Peter's Peace Platoon
Table of Contents:
Conclusion: Recommendations for Improved Coverage
• Reporters should seek a balance of arguments and a balance of skepticism in covering both the United States and allies and international organizations. The American people should expect skepticism in coverage of the White House, but they also expect skepticism in presenting the United Nations and difficult allies like France. All of these actors played a crucial role in the pre-war debate, and merited journalistic skepticism of their positions, motives, and in the case of the UN, their ability to function as a cohesive organization.
• Untrustworthy enemy claims should not be given equal weight with the statements of American officials. The free American media should be extremely dubious of the self-serving claims of an enemy dictatorship. Journalists are at their worst when they hammer away at the legitimacy of the government which grants them their freedoms at the same time they’re presenting credulous Potemkin-village propaganda reports from a dictatorship. At the bare minimum, U.S. and Iraqi claims should be submitted to a similar acid test of truthfulness.
• The American people deserve a fuller picture of the “peace” movement. The newsworthiness of protesters should not be determined according to their “mainstream” attractiveness. Who are the leaders of the protest movements, and what are their beliefs? What statements are made in podium speeches, not just from average Americans marching down the street? What are the policy consequences if their wishes were fulfilled? Protest leaders deserve as much scrutiny of their ideology, motives, and financial support as our governing leaders receive.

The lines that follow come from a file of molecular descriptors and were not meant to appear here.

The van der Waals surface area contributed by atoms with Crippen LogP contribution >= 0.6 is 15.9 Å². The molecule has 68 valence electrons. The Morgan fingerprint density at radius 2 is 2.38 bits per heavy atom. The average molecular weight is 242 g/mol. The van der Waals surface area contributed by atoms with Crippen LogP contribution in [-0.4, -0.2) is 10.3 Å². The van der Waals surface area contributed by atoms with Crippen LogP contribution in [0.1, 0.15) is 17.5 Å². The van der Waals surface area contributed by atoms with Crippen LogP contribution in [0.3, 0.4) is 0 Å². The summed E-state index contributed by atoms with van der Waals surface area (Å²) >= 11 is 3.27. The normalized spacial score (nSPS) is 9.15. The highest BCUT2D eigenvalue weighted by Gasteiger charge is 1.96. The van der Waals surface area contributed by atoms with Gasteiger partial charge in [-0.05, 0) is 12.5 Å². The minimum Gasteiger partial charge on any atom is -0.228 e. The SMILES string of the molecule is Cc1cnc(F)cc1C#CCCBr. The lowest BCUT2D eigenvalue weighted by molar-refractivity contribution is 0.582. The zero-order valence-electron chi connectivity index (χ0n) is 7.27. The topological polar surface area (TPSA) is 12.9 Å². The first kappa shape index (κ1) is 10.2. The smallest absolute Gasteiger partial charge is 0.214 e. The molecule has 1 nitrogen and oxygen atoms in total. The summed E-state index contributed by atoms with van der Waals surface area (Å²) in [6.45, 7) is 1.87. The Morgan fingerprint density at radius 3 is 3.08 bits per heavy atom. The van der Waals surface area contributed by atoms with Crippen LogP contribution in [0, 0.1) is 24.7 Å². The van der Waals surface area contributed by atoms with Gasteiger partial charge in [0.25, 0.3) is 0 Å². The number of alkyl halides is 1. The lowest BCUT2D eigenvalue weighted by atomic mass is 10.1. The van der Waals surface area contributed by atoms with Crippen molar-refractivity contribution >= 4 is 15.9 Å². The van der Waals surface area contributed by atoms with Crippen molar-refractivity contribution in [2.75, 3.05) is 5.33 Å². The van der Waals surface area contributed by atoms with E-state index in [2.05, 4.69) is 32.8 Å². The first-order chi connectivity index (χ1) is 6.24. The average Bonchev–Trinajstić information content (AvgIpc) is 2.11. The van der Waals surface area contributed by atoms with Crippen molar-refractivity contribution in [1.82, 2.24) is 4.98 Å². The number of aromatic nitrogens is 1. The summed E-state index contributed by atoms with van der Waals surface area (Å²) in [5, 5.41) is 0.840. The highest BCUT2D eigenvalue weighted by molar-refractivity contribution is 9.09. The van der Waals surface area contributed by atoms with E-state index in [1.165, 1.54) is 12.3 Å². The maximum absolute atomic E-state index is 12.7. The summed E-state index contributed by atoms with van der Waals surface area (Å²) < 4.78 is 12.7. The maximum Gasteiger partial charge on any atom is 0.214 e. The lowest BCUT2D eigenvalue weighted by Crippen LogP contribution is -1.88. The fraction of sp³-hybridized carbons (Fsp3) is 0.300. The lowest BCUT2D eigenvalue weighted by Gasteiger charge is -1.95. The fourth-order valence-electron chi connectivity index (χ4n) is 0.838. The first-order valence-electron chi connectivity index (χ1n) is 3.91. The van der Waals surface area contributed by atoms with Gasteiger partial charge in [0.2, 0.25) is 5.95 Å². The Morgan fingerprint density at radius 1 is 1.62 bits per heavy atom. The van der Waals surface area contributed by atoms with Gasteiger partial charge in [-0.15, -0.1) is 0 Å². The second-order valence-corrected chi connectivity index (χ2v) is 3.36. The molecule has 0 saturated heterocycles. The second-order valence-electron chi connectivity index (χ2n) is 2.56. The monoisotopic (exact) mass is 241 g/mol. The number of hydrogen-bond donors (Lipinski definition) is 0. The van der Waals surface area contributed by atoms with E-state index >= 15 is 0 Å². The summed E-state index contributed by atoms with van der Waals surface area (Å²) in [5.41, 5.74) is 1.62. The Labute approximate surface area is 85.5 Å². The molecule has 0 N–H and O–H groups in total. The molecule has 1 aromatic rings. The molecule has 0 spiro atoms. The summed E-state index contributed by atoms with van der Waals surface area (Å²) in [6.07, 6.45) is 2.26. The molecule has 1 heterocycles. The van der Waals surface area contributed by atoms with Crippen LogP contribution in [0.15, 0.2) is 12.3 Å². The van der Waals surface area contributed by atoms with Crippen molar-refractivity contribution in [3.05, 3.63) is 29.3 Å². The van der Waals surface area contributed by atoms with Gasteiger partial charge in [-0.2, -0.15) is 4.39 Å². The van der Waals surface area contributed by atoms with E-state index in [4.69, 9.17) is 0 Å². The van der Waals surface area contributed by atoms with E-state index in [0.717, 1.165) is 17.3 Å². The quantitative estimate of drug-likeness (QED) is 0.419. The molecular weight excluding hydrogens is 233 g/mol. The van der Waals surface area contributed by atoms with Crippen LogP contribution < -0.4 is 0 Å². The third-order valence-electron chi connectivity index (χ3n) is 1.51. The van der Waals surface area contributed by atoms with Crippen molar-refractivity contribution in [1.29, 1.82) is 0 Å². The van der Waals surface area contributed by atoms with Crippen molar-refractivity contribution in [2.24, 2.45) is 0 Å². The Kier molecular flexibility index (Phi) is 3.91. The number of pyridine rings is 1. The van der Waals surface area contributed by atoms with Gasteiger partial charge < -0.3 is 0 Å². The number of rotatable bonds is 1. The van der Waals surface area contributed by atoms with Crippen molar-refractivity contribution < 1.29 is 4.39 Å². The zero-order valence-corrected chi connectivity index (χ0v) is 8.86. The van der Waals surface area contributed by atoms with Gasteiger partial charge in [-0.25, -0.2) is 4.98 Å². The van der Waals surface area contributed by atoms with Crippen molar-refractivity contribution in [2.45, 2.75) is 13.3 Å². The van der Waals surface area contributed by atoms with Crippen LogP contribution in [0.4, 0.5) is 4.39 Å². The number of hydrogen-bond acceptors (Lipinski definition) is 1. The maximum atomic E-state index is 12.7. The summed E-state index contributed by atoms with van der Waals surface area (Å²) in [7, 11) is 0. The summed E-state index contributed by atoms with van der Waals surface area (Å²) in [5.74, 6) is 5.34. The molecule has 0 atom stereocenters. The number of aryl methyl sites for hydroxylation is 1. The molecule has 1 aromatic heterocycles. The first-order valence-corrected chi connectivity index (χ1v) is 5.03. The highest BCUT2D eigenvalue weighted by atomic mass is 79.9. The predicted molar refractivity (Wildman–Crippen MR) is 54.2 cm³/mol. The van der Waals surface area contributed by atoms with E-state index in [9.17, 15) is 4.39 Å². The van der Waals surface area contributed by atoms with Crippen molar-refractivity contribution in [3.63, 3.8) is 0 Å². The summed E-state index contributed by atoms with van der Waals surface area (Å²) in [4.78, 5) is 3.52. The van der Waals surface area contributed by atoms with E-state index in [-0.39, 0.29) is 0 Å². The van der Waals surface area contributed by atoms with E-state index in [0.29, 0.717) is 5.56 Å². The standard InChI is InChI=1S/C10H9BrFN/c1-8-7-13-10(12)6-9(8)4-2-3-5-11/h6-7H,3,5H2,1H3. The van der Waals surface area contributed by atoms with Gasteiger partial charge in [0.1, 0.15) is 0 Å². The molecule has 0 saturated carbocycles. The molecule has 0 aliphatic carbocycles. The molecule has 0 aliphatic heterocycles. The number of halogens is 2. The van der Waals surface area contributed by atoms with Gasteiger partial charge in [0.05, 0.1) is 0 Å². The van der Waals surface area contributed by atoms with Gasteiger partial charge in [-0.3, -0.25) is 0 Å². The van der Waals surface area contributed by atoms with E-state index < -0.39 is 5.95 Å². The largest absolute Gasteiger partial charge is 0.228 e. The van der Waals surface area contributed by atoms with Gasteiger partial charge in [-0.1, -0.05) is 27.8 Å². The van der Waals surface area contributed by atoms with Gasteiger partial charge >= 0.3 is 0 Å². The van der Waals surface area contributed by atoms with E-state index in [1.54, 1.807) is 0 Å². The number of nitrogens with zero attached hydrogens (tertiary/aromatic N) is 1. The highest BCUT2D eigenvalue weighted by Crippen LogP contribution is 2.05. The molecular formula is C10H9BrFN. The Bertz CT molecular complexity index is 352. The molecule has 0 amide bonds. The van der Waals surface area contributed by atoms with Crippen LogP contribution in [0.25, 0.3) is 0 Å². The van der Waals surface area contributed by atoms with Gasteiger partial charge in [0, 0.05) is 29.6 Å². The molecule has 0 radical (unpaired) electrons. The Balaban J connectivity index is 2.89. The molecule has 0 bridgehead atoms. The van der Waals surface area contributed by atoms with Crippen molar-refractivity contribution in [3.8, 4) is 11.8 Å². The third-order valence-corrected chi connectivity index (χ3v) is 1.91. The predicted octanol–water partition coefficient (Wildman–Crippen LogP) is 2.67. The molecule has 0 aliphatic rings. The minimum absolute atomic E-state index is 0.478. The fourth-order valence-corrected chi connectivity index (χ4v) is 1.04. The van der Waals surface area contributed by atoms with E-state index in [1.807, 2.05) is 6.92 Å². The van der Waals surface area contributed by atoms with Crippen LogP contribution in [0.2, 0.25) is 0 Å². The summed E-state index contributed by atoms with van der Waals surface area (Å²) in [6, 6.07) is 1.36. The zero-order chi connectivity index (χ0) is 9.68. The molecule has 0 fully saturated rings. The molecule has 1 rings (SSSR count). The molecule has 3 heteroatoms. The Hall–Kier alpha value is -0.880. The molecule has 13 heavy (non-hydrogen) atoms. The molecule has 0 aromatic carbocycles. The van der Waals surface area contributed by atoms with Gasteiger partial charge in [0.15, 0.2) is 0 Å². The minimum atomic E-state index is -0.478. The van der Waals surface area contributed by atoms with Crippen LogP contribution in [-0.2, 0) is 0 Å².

• The American people deserve a fuller picture of network polls. Network pollsters should ask straightforward polling questions without loaded language. Network reporters and anchors should do straightforward reporting on the results, and avoid playing hide-and-seek games with poll numbers that might aid politicians and causes they don’t like. Tricks like these encourage public skepticism about network pollsters and poll reporting.